Over the past decade almost every industry has seen a massive uptick in the volume, variety and velocity of data moving through the enterprise. Combined with new computing capabilities and accessible cloud storage technologies, these tools have given organizations the ability to analyze everything from customer preferences and industry-wide trends to the efficiency of their business processes.
In a field that has traditionally been very resistant to change, big data has been a key driver of innovation and profitability for healthcare providers. With medical researchers collecting years of studies and clinical trials into indexed databases, and insurance providers digitizing thousands of patient medical records, hospitals and private clinics now have instant access to a range of targeted insights that can help them to drive down overheads and develop personalized patient services.
Adding to this, diverse new data drawn from wearable technologies and social media have created ideal circumstances for the emergence of new value-based treatment models that are based on a patient-centric approach to healthcare.
While industries like finance and telecommunication have been quick to recruit data scientists with the expertise to extract meaningful information from raw data, hospital IT workers are largely limited to more conventional programming languages and database technologies. As a result, the vast majority of organizations that run analytics systems do so in a haphazard manner with no coordination or cohesion behind the implementation.
Because enterprise data is not collected and prepared for analysis, the insights drawn from these systems will be misleading or even completely inaccurate which completely negates any benefits to be gained from big data.
If healthcare providers wish to evolve and adapt to the rapidly changing demands of modern consumers, then widespread reform across the industry will be required. A successful reform will require input from medical professionals, data scientists, and organizational leaders. Like any digital transformation, healthcare reform must come from the outside in. So unless the very users of healthcare technology are willing to incorporate analytics into their daily operations, reform will be doomed to fail. Here, designers and usability experts and designers will play a key role in condensing millions of data points into an intuitive interface that can actually gain adoption throughout the sector.
The Power of Data Visualization
Data only becomes relevant when users are able to identify the patterns and relationships which underlie it. These interactions are often impossible to find in raw data or even written reports, unless you have previous experience with data analysis. This is where visualizations are so important. Effective visualizations link together images, data, and other explanatory information into a cohesive narrative that can be understood by experts and novices alike.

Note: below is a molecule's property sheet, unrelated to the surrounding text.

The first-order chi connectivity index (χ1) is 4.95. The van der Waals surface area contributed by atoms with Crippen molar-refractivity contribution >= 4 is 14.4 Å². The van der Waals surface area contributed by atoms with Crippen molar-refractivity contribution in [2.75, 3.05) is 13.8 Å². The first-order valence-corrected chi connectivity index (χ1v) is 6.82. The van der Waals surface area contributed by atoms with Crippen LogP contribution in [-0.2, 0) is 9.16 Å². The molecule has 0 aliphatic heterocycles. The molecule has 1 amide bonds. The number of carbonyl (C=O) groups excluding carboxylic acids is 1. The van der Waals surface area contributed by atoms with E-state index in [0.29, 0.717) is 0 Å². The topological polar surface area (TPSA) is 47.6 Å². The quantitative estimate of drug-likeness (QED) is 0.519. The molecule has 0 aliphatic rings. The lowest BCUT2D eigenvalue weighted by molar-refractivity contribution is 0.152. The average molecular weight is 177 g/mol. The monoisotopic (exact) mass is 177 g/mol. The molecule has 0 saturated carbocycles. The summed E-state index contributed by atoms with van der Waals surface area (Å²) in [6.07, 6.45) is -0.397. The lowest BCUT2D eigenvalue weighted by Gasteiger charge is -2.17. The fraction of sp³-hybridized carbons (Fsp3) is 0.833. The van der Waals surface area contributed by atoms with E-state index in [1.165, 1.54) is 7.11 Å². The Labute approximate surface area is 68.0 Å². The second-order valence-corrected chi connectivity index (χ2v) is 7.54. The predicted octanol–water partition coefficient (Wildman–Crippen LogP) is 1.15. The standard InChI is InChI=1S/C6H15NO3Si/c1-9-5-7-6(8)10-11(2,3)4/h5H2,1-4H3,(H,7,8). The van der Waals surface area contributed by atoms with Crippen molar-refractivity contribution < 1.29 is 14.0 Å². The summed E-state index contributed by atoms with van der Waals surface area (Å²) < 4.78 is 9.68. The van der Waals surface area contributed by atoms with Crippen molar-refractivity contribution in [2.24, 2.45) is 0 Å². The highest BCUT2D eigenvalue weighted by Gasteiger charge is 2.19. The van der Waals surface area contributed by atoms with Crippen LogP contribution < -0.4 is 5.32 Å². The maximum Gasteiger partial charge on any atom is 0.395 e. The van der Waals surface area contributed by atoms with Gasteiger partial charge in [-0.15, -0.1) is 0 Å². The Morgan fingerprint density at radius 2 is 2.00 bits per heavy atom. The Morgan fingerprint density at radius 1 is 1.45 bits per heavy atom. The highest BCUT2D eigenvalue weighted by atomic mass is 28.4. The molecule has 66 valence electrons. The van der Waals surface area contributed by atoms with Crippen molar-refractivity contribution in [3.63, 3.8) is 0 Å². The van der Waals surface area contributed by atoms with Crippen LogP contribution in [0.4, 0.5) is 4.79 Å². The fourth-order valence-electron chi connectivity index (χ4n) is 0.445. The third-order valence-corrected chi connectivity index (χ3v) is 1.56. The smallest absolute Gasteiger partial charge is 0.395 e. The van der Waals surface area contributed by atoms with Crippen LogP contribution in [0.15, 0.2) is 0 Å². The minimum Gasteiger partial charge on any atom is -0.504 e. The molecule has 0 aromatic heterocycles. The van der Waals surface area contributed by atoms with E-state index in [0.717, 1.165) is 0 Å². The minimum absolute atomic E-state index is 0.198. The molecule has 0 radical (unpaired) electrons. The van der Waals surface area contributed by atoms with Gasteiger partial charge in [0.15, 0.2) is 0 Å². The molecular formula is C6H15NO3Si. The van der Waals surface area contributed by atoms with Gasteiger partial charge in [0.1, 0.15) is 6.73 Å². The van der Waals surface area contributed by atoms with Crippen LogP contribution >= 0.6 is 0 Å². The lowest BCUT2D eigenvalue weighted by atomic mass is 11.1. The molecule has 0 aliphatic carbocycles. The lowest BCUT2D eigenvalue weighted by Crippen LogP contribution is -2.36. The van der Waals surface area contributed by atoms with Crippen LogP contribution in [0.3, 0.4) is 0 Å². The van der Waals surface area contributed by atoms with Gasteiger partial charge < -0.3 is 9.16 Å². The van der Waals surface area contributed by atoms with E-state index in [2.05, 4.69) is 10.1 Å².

A clearly organized data dashboard offers an accessible platform that allows users to keep track of key metrics that are affecting performance delivery and process efficiencies across the organization.
Data Visualization in Palliative Healthcare
Data analytics and predictive modeling hold a particularly important role in the field of palliative care. When patients and their families are faced with an increasingly narrow range of treatment options and the possibility of end-of-life discussions it can be extremely difficult to find an optimal way forward. In these cases, treatment options are often split between high-risk medical interventions that may offer a slim chance of medical improvement and less invasive therapies that are focused on minimizing pain and stress.
Here, data-driven medicine can provide the objective answers that doctors and patients need. By bringing together a range of information regarding the patient’s current condition, treatment history and medications and comparing this to a wealth of cutting-edge medical research, doctors can actually quantify how patients are likely to be effected by a certain course of action. These insights can help patients to maximize their quality of life with minimal hospitalizations over the remainder of their lives.
Of course, many medical insiders argue that modern healthcare analytics lacks the completeness and detail to inform such complex, critical decisions. This is where visualizations will prove so important. By condensing millions of data points regarding, family histories, genetics, patient medical information and resource availability into an intuitive dashboard, these tools offer medical professionals the ability to dive deeper into the data and extract the kind of insights they need, for the most difficult decisions.
At the National Palliative Care Registry we collaborated with Cantara Science on a complete overhaul of their data analytics systems to create an extremely intuitive dashboard which has increased visibility and connectivity between healthcare facilities across the country. To find out how we can help your organization increase collaboration and end-to-end design experience strtegy, get started here.